A wave of relief swept through Europe after newcomer Emmanuel Macron won the first round of the French presidential election on Sunday. Markets cheered as the euro briefly surged to a five-month high against a basket of currencies and Paris' CAC finished the day 4.1 per cent higher, writing off Marine Le Pen as the next French President and with it the existential threat to the euro and Europe itself. Brussels and Germany, meanwhile, applauded Macron’s victory hoping it will revive the Franco-German partnership at the heart of the EU and stop the wave of populism that has swept over the Western continent in recent months.
But aren’t we taking his victory for granted and celebrating too prematurely?
According to the latest Ipsos poll for France Television, Macron, a 39-year-old former banker, would take 62 per cent of the vote compared with just 38 per cent for Marine Le Pen. But if Le Pen seems to be losing ground, it would be dangerous to discount her chances of winning the race to the Elysee Palace. She has never been so popular.
The Front National (FN) – Le Pen’s party until Monday, when she stepped aside in a symbolic move interpreted as an attempt to reach out to more voters – picked up a record 7.6 million votes on Sunday. This is the strongest ever result for a FN candidate and 2.8 million more than her father, Jean-Marie Le Pen, got when he stood in the first round of the presidential election in 2002.
It is also worth noting that Le Pen Senior was crushed by his opponent, Jacques Chirac, who received 82 per cent of the final vote that year. This is 20 per cent more compared to the predicted score for Macron, showing that such strong opposition to the FN is fading among the electorate.
France today is a more divided country than it was in 2002. It is crippled by high unemployment, with three million people or 10.2 per cent of the workforce out of jobs, and security concerns are high in voters' minds, after more than 200 people have been killed in terror attacks on French soil since 2015. That has played into Le Pen's favour, and she knows it very well.
Macron now has to convince reluctant voters who see the former banker as “the reincarnation of capitalism” to go to polls and heal divisions splitting the country. This won’t be as easy as it sounds. A 25-year-old law student who voted for Jean-Luc Melenchon, the leftwing candidate who refused to back either Macron or Le Pen in the second round, told me: “I am not sure if I will vote in the second round and all the people who supported Melenchon are asking themselves the question.”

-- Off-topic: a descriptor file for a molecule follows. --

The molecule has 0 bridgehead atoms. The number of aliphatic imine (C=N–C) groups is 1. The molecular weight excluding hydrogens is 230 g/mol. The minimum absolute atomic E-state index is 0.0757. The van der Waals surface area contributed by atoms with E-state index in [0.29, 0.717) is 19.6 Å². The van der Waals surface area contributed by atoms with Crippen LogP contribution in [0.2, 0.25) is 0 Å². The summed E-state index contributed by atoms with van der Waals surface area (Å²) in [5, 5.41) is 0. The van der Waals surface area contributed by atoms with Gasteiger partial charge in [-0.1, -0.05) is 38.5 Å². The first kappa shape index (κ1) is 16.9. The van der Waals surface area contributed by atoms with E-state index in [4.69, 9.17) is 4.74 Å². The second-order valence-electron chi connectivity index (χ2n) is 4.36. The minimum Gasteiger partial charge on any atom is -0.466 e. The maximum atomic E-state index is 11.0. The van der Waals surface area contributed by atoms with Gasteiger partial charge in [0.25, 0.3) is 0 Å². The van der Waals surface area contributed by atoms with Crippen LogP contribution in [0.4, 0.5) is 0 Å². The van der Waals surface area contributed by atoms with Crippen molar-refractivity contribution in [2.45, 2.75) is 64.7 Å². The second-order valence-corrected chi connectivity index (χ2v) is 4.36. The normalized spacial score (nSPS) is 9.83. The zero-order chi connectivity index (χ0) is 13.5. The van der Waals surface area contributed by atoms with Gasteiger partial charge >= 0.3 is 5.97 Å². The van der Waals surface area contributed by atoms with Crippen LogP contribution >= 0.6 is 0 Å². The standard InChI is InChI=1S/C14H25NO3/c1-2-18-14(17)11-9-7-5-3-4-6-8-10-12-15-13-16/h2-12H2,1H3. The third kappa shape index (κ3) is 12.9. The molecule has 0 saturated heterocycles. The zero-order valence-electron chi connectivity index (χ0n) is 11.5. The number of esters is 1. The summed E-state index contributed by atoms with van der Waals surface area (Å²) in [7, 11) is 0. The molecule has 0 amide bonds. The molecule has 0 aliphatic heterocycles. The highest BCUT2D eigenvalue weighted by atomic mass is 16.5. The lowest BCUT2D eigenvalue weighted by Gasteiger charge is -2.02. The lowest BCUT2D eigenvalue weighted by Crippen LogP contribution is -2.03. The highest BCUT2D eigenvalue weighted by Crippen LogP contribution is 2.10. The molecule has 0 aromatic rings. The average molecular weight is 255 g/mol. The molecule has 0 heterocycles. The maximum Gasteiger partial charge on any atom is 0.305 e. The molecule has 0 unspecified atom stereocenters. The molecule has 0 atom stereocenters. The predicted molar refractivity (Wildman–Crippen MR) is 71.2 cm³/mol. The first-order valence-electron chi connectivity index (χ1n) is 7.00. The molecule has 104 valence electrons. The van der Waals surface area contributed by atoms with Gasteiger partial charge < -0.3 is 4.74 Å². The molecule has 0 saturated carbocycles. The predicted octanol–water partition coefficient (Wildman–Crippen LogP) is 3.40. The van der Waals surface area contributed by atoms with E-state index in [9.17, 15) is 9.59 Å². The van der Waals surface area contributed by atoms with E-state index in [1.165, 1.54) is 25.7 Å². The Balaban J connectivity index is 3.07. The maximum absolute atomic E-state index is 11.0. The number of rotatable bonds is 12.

“Why should I give my vote to an elitist candidate I don’t believe in? Right now I am not sure of anything but I am tempted to vote blanc [hand in a ballot without selecting any candidate]”.
An architect in her early thirties working in Paris who backed Macron at the first round said: “I am happy that he won the first race, but it is far from over. On Sunday, he was celebrating as if the race was already won. I thought it was arrogant of him, especially considering the FN’s historically high score”.
Indeed, Macron has already made his first mistake by celebrating his victory in a chic restaurant on Sunday – a party widely compared by commentators to former President Nicolas Sarkozy's infamous night at Fouquet’s, another top Parisian restaurant after his 2007 election victory - the exact “political elite” event voters might feel alienated by. Many, including David Cormand, the head of France’s Green party, criticised the dinner, claiming the qualification of the National Front in the second round was no reason for anyone to celebrate. Cormand tweeted: “This party at La Rotonde is unworthy in a political situation when the far right is qualified for the second round.”
Pollsters and bookmakers both state that it is very unlikely that Le Pen could win the race against Macron. Polling experts told The Independent that it would take a scandal of “significant proportion” to ruin Macron’s chances. But if the events of 2016 taught us anything, it is that those polls can be wrong.
Only two weeks remain before the 7 May run-off between the two remaining presidential candidates. Le Pen’s manifesto includes, among other policies, negotiating with EU for return to French sovereignty, a return to the franc, clamping down on free trade, cutting immigration and a referendum that could lead to 'Frexit'.
Instead of popping champagne corks, Macron should get to work if he wants to avoid yet another shock Western election result in 2017.
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